Land Rover’s updated 2019 Range Rover Sport is an SUV of multiple personalities

For buyers who think the standard Range Rover is too big, or maybe just too conservatively styled, Land Rover offers the Range Rover Sport. For the 2019 model year, the Sport gets the same handful of upgrades as its big sibling, including more driver-assist tech and a new plug-in hybrid powertrain option.

The 2019 Land Rover Range Rover Sport P400e plug-in hybrid is part of Land Rover’s push to electrify its entire lineup over the next couple of years. Announced last year, it uses the same powertrain as the larger Range Rover P400e. That powertrain consists of a 2.0-liter turbocharged four-cylinder engine, an electric motor, and a 13.1-kilowatt-hour lithium-ion battery pack.

Total system output is 398 horsepower and 472 pound-feet of torque, the same as the Range Rover P400e. Land Rover says the Range Rover Sport P400e will do 0 to 60 mph in 6.3 seconds, reach a top speed of 137 mph, and travel 31 miles on electric power alone, when driven with a lighter foot. The instantly available torque of the electric motor should be helpful off-road, Land Rover predicts. The P400e has already scaled the 999-step staircase to China’s Heaven’s Gate to prove its credentials.

The rest of the powertrain lineup is unchanged, meaning buyers get plenty of other choices. Land Rover also offers a 3.0-liter supercharged V6 with 340 hp or 380 hp, a 254-hp 3.0-liter turbodiesel V6, and a 518-hp 5.0-liter supercharged V8. But if you really want your Range Rover Sport to be sporty, you need to go for the SVR performance model. Packing a 575-hp version of the V8, it can sprint from 0 to 60 mph in 4.3 seconds, according to Land Rover.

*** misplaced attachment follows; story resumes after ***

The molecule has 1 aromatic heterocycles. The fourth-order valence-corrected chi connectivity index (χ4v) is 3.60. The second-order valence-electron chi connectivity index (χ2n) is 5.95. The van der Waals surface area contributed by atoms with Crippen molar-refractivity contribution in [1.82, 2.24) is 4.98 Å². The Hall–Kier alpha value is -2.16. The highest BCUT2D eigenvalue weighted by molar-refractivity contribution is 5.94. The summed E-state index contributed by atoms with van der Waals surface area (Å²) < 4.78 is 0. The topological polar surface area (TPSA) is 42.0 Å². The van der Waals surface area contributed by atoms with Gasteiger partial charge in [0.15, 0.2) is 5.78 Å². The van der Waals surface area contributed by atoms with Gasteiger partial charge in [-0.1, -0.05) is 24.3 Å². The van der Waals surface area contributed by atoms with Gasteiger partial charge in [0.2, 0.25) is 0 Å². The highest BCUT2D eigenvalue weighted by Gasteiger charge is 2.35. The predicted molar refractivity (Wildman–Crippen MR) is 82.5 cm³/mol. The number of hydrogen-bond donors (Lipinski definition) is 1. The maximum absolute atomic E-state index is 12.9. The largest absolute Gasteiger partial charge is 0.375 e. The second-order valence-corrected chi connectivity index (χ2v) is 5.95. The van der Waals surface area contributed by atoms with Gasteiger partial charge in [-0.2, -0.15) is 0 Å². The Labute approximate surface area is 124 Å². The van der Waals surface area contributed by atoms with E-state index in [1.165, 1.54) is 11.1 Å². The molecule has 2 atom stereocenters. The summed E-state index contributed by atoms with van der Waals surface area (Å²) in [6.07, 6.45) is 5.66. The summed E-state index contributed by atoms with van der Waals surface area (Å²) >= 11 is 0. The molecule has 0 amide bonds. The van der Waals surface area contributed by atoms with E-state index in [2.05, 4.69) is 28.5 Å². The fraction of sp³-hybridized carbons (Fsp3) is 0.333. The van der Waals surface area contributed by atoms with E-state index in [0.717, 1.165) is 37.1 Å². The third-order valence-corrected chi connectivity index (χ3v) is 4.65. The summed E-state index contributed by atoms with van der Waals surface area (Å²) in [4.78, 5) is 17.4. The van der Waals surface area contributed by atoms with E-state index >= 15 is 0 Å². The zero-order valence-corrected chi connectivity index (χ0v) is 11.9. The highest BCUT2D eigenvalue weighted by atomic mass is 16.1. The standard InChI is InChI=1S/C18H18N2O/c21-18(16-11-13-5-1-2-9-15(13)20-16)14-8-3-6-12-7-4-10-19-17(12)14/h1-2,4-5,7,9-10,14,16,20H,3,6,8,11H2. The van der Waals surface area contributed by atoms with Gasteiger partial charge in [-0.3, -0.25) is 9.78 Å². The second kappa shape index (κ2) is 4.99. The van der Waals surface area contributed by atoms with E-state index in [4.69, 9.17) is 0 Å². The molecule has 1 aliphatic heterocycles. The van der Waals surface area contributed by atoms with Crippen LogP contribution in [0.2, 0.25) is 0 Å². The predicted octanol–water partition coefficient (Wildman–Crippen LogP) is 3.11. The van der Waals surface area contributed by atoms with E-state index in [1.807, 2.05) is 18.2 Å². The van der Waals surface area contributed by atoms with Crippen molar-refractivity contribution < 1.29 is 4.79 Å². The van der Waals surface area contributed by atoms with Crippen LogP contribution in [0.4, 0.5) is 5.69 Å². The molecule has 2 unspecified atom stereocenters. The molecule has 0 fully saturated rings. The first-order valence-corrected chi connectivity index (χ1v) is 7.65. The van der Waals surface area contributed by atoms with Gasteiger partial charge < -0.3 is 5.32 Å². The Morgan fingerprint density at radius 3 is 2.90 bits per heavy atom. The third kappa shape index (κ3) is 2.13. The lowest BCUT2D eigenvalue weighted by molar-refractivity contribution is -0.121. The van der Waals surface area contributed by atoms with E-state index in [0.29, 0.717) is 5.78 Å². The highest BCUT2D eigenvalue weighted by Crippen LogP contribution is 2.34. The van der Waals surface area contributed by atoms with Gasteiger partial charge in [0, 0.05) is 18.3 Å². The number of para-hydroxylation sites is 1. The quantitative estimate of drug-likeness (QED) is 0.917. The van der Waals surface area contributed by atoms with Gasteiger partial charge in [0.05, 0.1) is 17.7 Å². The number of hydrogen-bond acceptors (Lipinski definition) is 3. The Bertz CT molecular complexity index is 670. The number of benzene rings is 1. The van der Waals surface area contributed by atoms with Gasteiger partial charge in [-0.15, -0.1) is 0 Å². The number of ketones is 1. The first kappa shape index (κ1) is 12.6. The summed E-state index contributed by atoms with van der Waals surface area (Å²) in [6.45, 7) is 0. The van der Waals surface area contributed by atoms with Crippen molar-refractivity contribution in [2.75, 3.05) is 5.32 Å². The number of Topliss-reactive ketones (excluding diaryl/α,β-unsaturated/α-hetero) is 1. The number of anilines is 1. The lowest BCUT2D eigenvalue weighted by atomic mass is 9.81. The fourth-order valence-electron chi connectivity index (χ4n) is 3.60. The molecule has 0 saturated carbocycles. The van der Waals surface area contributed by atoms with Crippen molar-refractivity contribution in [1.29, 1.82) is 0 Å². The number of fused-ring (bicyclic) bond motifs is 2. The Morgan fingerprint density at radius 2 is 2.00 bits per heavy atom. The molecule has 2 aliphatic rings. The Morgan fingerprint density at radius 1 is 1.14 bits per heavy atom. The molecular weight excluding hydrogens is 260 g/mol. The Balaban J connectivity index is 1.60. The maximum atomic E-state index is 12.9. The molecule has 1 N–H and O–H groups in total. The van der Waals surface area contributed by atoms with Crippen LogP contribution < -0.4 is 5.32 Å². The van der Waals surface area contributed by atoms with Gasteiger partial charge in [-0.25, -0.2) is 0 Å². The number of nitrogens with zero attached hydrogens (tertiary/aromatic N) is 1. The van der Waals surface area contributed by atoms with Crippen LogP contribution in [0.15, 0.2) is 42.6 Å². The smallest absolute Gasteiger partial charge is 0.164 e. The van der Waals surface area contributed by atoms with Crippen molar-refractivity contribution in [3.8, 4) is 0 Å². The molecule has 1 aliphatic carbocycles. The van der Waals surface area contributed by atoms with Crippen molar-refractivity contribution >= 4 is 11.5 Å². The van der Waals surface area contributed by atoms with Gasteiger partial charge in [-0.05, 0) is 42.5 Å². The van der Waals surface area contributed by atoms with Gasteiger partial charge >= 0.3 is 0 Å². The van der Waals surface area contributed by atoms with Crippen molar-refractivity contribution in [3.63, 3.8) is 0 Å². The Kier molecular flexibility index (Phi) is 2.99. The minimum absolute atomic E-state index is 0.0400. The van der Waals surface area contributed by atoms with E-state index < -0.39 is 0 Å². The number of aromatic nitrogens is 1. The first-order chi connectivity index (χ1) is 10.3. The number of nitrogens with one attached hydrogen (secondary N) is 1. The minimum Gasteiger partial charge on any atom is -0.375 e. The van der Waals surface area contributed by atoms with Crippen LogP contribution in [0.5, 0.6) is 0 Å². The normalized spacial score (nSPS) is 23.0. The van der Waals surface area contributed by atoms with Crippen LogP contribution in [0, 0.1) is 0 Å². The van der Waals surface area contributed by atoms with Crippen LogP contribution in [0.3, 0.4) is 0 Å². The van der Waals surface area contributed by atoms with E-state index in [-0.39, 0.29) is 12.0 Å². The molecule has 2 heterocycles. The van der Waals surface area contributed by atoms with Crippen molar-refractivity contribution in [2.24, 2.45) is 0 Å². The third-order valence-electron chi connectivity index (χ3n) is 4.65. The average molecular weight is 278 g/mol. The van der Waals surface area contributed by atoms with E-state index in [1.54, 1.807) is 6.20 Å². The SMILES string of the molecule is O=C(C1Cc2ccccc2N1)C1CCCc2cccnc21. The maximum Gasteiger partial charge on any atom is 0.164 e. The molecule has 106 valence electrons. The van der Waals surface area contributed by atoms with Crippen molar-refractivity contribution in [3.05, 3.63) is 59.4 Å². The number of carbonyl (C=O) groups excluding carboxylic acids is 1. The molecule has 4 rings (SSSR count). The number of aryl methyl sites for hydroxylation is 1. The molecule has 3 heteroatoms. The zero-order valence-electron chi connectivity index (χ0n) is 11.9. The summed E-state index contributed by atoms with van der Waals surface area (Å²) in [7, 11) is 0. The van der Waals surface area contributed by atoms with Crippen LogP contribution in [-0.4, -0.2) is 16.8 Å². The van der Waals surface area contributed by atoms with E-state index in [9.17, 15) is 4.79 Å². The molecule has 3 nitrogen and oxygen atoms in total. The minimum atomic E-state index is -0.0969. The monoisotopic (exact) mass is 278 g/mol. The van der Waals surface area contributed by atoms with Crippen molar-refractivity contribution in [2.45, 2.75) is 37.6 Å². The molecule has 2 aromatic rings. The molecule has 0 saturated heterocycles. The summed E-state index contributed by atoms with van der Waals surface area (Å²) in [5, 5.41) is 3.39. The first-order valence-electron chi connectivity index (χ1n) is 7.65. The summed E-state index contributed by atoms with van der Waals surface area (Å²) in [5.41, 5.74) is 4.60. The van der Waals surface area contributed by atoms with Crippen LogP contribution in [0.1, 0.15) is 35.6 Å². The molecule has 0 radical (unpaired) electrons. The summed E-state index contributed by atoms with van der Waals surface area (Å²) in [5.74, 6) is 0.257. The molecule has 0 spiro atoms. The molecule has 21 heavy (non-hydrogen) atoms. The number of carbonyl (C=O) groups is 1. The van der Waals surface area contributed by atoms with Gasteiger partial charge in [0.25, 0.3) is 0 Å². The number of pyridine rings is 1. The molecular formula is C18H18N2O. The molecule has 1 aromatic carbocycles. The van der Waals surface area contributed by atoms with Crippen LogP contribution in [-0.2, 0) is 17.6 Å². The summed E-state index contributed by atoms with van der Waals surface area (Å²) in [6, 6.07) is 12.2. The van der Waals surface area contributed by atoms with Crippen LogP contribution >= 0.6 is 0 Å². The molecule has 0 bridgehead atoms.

Like the big Range Rover, the Range Rover Sport also gets a new Wade Sensing system for 2019. It uses sensors on the undersides of the exterior mirrors to monitor the depth of water the vehicle is wading into. Land Rover claims the Range Rover Sport can wade into water up to 33.5 inches deep, and the system will warn the driver if they are exceeding that limit. Not that most owners will be testing that particular capability in the real world.

The other big tech news for 2019 is the addition of adaptive cruise control with steering assist as part of the new Driver Assist Pack, although these features are already available on a number of vehicles from other brands. Carryover features include autonomous emergency braking, blind-spot monitoring, lane keep assist, traffic sign recognition, a driver condition monitor, and a suite of park-assist features, including a 360-degree camera system.

The InControl Touch Pro Duo infotainment system introduced for the 2018 model year returns, featuring two 10.0-inch touchscreens and a 12.0-inch display screen for the driver, plus an optional head-up display. Land Rover boasts of 14 ports, encompassing USB, 12-volt, and HDMI, plus a built-in Wi-Fi hot spot that can support up to eight devices.

Pricing for the 2019 Land Rover Range Rover Sport starts at $66,750 for a base SE model with the 340-hp 3.0-liter supercharged V6, and goes up to $113,600 for the range-topping SVR. The new-for-2019 P400e plug-in hybrid model starts at $78,300.


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